Bristol Student Action for Refugees

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Author:Oonagh Skrine

How the UK fails to protect those fleeing violence and persecution

The UK would like to pride itself as being a bastion of human rights. Its treatment of those who arrive seeking a haven from persecution, however, tells a different story.

In the Government's effort to appear tough on immigration, those who most need protection become the victims.

On Monday 12 February a plane set off from RAF Brize Norton taking asylum seekers back to face the violence of Iraq. No civilian plane would undertake the journey to Northern Iraq, despite the fact that the Home Office deems it safe enough to forcibly return asylum seekers.

For most of us the war in Iraq remains safely inside the TV and newspapers - even the plane setting off from RAF Brize Norton seems distant and unconnected. The story of two men on board, however, starts much closer to home. Ahmed and Adnan had been building lives in Bristol since fleeing Kurdistan seven years ago. For the last four years they have been in the process of appealing against the refusal of their asylum claims, meaning that they were obliged to sign on at Trinity Road police station at regular intervals. The last time they went to sign on, suspecting nothing out of the ordinary, they were detained in the cells for five days before being sent to detention centres at Campsfield and Oakington to await the plane back to Iraq.

Amnesty International has expressed 'serious concern' about returns to Iraq, as 'forcing people back to Iraq, even to the North, will put people's lives at risk', the UN has said all repatriations to Iraq should be on a voluntary basis and the Kurdistan regional government also objects to the UK forcibly returning asylum seekers. Added to this is the fact that both Ahmed and Adnan fled Kurdistan because of their opposition to the Patriotic Union of Kurdistan, currently in authority there. The danger they are returning to is clear. With strong encouragement from Bristolians and students (30 people turned out to protest on a freezing Friday evening), Stephen Williams agreed to make representations to the Home Office on behalf of Ahmed and Adnan. He was, however, stalled and denied information right up to the plane's departure.

It would be comforting to think that the government's treatment of Ahmed and Adnan was somehow exceptional. Unfortunately this is not the case. Iraq is not the first war-torn country to be deemed safe by the Home Office - earlier this month Abdullah Toki was murdered in Afghanistan after being deported to 'safety'.

The regular signing on under constant threat of deportation, the detention centres and forced deportation are all parts of an asylum system known to drive people to suicide and self harm. The hoops through those wishing to find a safe haven in this country must jump start earlier: reporting to Croydon within forty eight hours of arrival in the country, filling in a lengthy statement of evidence in English within a month... in all probability to little avail since only 10% of asylum seekers are accepted without appeal; after appeals the figure goes up to 20%.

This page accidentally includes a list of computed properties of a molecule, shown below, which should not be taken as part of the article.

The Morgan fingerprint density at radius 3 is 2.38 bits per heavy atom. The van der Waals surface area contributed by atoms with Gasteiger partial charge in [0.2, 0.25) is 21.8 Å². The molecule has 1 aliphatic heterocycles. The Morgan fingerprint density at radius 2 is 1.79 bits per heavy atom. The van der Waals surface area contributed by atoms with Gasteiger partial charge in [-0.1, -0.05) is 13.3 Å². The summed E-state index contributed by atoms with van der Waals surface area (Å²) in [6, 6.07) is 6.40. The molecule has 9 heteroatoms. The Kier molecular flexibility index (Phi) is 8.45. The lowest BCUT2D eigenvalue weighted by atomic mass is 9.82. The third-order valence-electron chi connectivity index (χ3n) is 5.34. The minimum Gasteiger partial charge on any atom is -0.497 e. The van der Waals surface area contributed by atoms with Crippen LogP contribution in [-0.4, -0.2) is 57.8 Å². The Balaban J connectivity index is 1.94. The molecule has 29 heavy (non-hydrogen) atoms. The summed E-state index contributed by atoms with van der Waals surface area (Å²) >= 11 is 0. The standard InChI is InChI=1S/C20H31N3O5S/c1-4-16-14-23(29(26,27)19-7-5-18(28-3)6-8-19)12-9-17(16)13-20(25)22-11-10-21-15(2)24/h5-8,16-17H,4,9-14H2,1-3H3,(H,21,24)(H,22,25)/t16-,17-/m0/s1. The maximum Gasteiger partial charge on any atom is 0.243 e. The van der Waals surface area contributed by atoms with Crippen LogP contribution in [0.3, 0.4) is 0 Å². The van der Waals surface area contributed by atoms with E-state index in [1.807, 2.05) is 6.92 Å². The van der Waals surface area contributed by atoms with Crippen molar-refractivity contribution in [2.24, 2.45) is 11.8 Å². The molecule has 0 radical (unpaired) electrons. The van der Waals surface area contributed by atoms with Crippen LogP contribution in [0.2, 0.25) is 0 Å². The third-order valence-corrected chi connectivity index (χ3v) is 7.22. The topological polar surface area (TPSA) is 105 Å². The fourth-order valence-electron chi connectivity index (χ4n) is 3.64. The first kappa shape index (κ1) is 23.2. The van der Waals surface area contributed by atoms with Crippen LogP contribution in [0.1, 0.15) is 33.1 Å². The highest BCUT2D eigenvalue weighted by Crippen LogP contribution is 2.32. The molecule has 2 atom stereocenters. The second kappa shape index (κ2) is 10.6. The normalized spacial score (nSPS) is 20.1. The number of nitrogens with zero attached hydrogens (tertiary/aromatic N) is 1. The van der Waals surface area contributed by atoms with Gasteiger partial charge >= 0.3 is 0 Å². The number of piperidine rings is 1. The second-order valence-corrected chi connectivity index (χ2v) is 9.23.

Ahmed and Adnan's brief periods in detention centres prior to deportation reflect the fate of many of those who fail to submit their applications in time or come from a country perceived as 'safe'. Over 2600 people, mainly asylum seekers, some children, are detained without trial, time limit or automatic rights to bail. At a time when prisons are overstretched the government is extending its capacity to detain immigrants who have committed no crime to 4000. The riots in Harmondsworth detention centre last November brought the issue to wider public attention as detainees spelled 'help...SOS...freedom' in the courtyard. There is little report of improvement from the bullying by staff, strip searches and solitary confinement which provoked the riot. No other European country uses detention so extensively. Given the constant insecurity, fear of deportation and denial of liberty, it is perhaps unsurprising that 17 people have committed suicide in detention centres in the past five years.

The process of deportation is equally barbaric. The first plane to deport people to Iraq was last September - the asylum seekers were put onto a coach handcuffed and barefoot before being transferred to the military plane and (comfortingly) given flak jackets to wear. To ensure that the specially chartered planes are full, extra deportees are rounded up and detained, contributing to the fear and insecurity.

Although it is too late for Ahmed and Adnan, already deported to Kurdistan, the injustices of the asylum system in the UK continue to victimise the most vulnerable. No one expects to be locked up without charge or trial in the very country they came to seeking refuge from persecution.

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